Palestine’s red, white, green and black flag was ubiquitous at the game, which was moved from the occupied West Bank to Kuwait due to the Israel-Hamas war.
Palestinian flags and the black and white keffiyeh scarf have flown high at Kuwait’s Jaber Al-Ahmad International Stadium as Palestine took on Australia in a World Cup qualifier.
Thousands of Palestinians and their supporters turned out on Tuesday at the 60,000-seat venue for the football game, Palestine’s first in front of fans since the start of the Israel-Hamas war.
“Palestine is in our hearts. We came to the stadium, old and young, in support,” Anfal Al-Azmi, a 45-year-old Kuwaiti woman, told the Agence France-Presse news agency.
Defender Harry Souttar’s 18th-minute goal was all that separated the teams as Australia won 1-0 in a game where the action on the pitch was almost incidental.
The game was played more than six weeks after Palestinian Hamas fighters killed 1,200 people and took about 240 hostages in southern Israel, Israeli officials say, in an attack launched from the Gaza Strip on October 7.
Israel, promising to destroy Hamas, has unleashed a ferocious air and ground assault on Gaza in response, killing more than 14,100 people, including 5,600 children, according to Palestinian officials.
“We do not care about the match. We came to deliver a message,” said Wael Youssef Labbad, 40, a Palestinian from Ashkelon, Israel.
“We, the Palestinian people, are always present with the keffiyeh and the flag.”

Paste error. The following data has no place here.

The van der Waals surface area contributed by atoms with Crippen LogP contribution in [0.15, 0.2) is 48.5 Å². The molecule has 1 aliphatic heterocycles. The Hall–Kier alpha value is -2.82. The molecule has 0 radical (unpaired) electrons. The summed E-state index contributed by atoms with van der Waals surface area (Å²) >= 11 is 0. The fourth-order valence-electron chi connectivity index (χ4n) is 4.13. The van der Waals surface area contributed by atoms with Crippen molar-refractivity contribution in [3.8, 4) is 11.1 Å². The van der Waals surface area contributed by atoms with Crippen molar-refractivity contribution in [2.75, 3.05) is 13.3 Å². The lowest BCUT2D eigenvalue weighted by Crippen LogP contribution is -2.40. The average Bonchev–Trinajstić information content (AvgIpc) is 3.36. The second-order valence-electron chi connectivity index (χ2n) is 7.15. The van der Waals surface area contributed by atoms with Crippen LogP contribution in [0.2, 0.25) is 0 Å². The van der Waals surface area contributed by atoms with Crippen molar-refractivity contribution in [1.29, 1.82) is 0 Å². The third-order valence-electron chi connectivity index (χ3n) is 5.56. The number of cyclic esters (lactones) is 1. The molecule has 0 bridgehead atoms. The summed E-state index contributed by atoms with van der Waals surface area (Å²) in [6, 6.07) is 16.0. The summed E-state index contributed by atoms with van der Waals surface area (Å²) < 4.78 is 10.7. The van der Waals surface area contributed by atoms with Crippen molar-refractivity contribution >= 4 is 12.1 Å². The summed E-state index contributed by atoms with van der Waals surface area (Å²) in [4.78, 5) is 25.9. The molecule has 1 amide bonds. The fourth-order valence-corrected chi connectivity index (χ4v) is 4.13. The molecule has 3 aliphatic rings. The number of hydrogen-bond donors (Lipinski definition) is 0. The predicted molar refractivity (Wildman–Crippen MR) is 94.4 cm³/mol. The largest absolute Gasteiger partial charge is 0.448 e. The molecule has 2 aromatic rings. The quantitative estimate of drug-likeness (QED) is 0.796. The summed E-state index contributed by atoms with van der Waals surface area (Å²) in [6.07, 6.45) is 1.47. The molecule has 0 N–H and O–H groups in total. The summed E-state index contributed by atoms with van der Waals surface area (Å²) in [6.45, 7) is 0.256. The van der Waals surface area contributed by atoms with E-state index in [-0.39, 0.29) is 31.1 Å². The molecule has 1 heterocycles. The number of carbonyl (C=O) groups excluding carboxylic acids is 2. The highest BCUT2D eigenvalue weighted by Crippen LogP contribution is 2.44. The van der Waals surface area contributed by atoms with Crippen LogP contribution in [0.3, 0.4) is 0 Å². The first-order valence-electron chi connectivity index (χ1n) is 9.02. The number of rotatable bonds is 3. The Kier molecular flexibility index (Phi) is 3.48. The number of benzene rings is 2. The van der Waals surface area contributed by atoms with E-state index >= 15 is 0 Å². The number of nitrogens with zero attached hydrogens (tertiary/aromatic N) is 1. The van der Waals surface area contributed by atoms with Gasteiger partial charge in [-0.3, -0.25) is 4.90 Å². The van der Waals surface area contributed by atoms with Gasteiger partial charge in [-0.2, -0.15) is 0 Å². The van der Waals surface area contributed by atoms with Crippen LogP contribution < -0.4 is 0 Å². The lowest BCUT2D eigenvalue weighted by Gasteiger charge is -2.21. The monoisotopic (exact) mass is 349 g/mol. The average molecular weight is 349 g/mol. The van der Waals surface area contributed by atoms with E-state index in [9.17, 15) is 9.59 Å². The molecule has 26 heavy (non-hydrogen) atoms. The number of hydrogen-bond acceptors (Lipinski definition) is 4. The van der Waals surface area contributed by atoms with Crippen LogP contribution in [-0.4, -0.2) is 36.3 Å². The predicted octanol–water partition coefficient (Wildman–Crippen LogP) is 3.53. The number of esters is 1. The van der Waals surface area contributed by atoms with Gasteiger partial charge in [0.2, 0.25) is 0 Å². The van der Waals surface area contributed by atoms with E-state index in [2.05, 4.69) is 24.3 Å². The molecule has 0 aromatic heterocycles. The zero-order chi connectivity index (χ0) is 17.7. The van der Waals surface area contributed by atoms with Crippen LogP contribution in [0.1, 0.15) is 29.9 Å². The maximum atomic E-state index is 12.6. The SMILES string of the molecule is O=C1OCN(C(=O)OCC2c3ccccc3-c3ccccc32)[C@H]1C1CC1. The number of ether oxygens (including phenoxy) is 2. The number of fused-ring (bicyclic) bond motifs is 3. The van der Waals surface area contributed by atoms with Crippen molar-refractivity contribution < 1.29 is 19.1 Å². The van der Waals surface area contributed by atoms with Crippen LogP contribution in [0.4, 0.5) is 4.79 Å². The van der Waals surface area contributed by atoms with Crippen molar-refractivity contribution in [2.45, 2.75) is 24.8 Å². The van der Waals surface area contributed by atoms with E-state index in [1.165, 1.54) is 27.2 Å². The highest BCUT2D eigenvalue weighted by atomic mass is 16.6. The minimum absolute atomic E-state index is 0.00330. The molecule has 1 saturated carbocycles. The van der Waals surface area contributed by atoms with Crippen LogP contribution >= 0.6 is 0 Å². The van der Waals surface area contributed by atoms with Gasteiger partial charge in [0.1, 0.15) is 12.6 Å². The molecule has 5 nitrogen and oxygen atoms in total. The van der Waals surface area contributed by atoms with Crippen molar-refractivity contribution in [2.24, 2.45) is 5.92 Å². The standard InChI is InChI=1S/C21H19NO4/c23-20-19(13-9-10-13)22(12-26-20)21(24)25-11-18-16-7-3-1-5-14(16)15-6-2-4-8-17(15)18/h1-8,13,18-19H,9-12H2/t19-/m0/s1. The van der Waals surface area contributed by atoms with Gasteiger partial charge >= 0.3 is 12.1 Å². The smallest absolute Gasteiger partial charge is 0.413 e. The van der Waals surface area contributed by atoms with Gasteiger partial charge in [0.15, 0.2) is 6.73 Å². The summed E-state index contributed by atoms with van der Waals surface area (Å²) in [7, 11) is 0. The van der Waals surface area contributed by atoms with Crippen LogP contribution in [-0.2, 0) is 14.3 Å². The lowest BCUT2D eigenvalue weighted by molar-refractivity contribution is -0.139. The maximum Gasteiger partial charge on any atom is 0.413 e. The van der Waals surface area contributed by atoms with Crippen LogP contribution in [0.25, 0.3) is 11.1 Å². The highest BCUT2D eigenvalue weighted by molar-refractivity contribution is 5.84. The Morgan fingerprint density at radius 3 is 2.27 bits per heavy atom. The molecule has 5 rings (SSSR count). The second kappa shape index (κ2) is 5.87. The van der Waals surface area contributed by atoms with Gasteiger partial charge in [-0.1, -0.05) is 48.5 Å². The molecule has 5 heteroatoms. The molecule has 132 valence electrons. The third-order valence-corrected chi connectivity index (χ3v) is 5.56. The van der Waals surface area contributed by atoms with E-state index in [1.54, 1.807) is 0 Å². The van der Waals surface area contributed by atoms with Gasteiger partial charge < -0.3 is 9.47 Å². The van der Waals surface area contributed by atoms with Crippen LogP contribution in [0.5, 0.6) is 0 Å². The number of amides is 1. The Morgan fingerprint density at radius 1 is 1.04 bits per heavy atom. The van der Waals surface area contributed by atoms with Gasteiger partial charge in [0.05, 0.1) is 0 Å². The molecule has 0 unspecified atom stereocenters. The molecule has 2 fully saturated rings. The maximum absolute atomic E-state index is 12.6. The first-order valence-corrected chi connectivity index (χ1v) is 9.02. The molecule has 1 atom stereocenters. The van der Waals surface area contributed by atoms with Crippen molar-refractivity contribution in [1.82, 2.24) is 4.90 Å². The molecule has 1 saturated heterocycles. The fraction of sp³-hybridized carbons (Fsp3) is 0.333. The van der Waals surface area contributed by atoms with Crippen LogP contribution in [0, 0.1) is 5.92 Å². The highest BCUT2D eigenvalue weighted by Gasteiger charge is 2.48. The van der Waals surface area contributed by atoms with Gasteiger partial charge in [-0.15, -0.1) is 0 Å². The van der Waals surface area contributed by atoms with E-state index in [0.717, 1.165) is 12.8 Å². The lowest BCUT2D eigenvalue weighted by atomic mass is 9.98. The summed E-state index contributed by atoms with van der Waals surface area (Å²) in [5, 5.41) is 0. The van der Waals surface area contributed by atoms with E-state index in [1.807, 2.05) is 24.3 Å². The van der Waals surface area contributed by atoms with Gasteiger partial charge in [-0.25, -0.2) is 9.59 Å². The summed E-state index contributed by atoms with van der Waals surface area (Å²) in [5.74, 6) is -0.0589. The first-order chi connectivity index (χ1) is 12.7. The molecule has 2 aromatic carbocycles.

Palestine’s red, black, white and green flag was ubiquitous at the game – which was moved from Ramallah in the occupied West Bank because of the war – and many fans twirled the distinctive keffiyehs as they chanted.
Others held up “Free Gaza” banners and pictures of keys, symbolising the homes lost by Palestinians during the Nakba, or the catastrophe, when more than 700,000 Palestinians were forcibly displaced around the founding of Israel in 1948.
Australia’s players will donate a portion of their match fee to humanitarian operations in Gaza, whose situation was described as “horrific” by visiting coach Graham Arnold.
Not all the fans were Palestinian. Many came from communities in the oil-rich Gulf country.
“Kuwait and Palestine are one. Today we are guests of Palestine in their land,” said Kuwaiti Ahmed Al-Anezi, 36, who was draped in the Palestinian flag and wore a keffiyeh.
“Today, I and my entire family came to provide support to the Palestinian people and to consolidate the first Arab cause in the souls of my children.”
Syrian university student Yahya Shaher, 18, said: “We are here to support our brothers. We are one, and victory is ours.”